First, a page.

As many regional problems around the world are shaped in accordance with the national interests of countries, tent cities are home to more and more victims fleeing war and conflicts in their homelands. There are many causes for homelessness in the U.S., all increasing the number of tent cities around the country. The latest report by the U.S. Department of Housing and Urban Development (HUD) shows that the U.S. has the highest rate of homeless women and children in the industrialized world. It was also found that there has been a significant rise in the number of homeless families. The report was prepared by Abt Associates and Vanderbilt University for HUD to reduce the number of homeless families and increase the living standards of low-income groups. A study was conducted among 2,300 homeless families in 12 different communities in Boston, Denver, Kansas City, Phoenix and Honolulu. According to the National Law Center on Homelessness and Poverty (NLCHP), three million homeless people live around the country, and over one million of them are children. The report further found that one million full-time or part-time American employees are unable to meet their housing expenses.
Julian Padarath, one of the managers of the Bowery Mission, a rescue mission and men's shelter founded in 1879 on Manhattan's Bowery Street, said that the Bowery Mission hosts professors and graduates from prestigious universities like Harvard University. He also said certain Turkish-Americans help them, like yoghurt donations from Hamdi Ulukaya, the founder of Chobani Yogurt. Hakkı Akdeniz, a famous three-time World Pizza Champion running restaurants in New York also took shelter in the mission and now sends free pizza to homeless people every evening.
Around 67,000 homeless Americans live in New York and 22,000 of them are children. In the 1990s, the number of homeless people was around 20,000 and reached 30,000 in the 2000s. According to May 2015 figures, the number of homeless Americans is almost 610,000. In New York City, their number surpasses 100,000 in winter months. Seventy-five percent of homeless people in America are black, while 32 percent are Latino and 8 percent are white.
Those living on the street find food with the help of charitable citizens or eat discarded food they find in the garbage. Homeless Americans generally stay at shelters as well as on streets, under bridges, in parks and metro stations or live a more isolated life by setting up tents in forested areas or outside the city.
In 60 cities in different states like Washington, Michigan, California, New Jersey, Florida and Oregon, there are almost 100 tent cities. As most of them do not have legal permission, they have poor sanitary conditions and electricity problems. According to HUD, 78 percent of homeless people living in shelters are adults, while 38 percent are people with disabilities. Among them, another 38 percent is aged between 31 and 50, 61 percent are male, 62 percent are minorities and 64 percent come from a one-person household.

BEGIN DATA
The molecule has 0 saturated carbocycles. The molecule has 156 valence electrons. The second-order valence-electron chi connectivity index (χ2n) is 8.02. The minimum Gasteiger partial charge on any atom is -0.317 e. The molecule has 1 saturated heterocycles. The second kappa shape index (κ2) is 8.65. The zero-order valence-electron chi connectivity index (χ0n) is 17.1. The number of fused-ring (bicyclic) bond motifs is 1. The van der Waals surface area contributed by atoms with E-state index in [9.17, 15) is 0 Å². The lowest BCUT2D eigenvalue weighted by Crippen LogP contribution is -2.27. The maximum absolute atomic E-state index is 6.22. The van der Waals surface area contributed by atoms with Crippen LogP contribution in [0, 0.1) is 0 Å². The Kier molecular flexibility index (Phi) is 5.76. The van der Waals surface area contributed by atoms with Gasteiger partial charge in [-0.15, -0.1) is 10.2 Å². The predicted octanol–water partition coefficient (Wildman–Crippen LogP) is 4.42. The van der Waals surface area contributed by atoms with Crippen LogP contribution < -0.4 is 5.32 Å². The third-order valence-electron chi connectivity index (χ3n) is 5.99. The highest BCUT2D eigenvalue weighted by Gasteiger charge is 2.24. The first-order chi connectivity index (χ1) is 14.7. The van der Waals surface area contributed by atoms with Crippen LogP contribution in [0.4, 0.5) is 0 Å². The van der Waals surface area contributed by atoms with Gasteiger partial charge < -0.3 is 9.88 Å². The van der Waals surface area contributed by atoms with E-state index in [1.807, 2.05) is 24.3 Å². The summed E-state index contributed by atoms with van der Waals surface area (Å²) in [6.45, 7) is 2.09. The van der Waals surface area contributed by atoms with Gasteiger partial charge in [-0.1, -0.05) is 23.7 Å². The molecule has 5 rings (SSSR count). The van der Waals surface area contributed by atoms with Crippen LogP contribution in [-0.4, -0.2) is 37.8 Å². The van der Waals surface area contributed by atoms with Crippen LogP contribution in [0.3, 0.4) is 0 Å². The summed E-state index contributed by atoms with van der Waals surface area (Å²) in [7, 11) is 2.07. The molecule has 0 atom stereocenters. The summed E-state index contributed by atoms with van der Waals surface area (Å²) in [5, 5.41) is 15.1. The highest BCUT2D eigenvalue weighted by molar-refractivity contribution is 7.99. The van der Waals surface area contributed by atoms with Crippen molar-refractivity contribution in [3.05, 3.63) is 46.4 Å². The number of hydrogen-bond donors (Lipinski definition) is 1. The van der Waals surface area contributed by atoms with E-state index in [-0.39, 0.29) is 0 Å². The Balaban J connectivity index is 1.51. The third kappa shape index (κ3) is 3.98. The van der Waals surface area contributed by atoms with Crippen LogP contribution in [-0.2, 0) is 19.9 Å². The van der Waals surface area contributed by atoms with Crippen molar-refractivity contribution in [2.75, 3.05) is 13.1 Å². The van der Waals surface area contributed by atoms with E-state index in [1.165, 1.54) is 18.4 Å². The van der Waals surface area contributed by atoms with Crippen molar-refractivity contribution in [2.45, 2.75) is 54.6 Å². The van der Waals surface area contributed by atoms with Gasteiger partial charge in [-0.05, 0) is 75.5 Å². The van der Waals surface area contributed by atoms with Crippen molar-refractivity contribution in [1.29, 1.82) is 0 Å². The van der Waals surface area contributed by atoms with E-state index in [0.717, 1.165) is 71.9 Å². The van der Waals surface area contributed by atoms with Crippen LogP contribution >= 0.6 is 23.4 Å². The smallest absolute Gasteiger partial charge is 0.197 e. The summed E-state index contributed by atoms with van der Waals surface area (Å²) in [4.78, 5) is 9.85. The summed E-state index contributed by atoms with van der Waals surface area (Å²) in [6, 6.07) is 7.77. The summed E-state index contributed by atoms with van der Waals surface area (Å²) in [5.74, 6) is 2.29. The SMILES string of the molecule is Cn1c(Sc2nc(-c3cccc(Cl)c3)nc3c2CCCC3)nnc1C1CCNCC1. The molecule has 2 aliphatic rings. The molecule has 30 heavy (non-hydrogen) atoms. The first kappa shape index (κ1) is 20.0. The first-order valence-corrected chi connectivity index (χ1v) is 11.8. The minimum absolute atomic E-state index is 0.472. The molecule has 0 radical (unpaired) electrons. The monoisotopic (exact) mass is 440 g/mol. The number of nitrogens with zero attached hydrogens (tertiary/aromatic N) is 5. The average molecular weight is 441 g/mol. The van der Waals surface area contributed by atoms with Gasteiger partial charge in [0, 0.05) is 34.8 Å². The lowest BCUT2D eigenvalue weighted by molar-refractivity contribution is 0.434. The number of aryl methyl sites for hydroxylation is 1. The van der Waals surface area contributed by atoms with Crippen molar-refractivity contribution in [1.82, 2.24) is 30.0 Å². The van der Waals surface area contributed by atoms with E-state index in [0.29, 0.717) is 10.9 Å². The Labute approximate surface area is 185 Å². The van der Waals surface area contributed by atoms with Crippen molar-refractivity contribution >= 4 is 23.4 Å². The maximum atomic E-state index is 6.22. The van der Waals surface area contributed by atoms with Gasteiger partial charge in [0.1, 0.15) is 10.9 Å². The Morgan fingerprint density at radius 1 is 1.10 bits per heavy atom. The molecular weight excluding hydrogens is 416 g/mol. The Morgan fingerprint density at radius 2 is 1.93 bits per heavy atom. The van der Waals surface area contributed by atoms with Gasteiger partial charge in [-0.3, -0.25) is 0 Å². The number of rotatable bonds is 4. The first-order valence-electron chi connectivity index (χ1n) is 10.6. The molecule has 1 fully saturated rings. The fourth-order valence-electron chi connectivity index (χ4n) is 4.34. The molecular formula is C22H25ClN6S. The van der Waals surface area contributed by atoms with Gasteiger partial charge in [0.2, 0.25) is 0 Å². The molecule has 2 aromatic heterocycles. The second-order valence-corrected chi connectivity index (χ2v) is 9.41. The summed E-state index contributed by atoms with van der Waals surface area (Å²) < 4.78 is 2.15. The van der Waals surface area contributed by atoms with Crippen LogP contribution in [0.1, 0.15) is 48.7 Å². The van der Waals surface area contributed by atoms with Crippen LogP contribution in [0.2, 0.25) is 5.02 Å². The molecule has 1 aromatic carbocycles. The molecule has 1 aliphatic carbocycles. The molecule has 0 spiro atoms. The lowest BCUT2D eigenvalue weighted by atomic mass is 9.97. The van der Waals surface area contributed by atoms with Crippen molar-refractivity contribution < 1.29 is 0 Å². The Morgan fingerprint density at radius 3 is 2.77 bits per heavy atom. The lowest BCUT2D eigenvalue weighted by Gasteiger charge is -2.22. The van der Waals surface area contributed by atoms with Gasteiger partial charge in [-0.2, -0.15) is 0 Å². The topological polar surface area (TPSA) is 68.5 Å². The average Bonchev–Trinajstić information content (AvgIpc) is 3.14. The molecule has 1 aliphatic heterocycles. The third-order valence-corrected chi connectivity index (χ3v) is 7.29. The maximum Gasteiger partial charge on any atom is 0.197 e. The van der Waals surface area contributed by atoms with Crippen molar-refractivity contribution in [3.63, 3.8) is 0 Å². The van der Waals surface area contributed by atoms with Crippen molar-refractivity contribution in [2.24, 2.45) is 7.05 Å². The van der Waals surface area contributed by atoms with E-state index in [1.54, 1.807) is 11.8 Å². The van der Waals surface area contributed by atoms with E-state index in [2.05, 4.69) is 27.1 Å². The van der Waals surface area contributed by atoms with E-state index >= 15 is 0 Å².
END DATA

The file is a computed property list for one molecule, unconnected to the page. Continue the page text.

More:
Around 45 million people are considered poor in the U.S. Each year, more people become unemployed as employment opportunities do not reach all sections of society and more U.S.-based companies open branches in other countries, especially in China, where wages are much lower. This situation negatively influences the number of homeless people.
Also, many people were the victims of the mortgage crisis and became homeless due to the economic meltdown that negatively affected the real estate sector, international military operations carried out under President George W. Bush, which put pressure on the country's economy and the ambitions of the financial and construction sectors.
Although homelessness has myriad causes, it is a crime for homeless people to sleep or set up camp in public areas in almost half of all American cities and they are isolated from social life. HUD statistics show that last year, 49,933 veterans spent their nights on the street. Since 2010, homeless veterans have increased by 25 percent. Virginia showed the highest increase. Compared to other military operations, more homeless veterans came up among those diagnosed with post-traumatic stress disorder (PTSD) following tours in Iraq and Afghanistan. To resolve these problems, the U.S. Department of Veteran Affairs, the fourth largest U.S. government department, which manages the government's military assistance system with almost 280,000 employees and a $90 billion budget, is working to solve the homelessness problem among veterans and retired military officers. In a few cities, distributing food to the homeless in public spaces is also banned. In November 2014, a 90-year-old man who helped to provide meals to the homeless in a Florida park was taken into custody for breaking a city ordinance.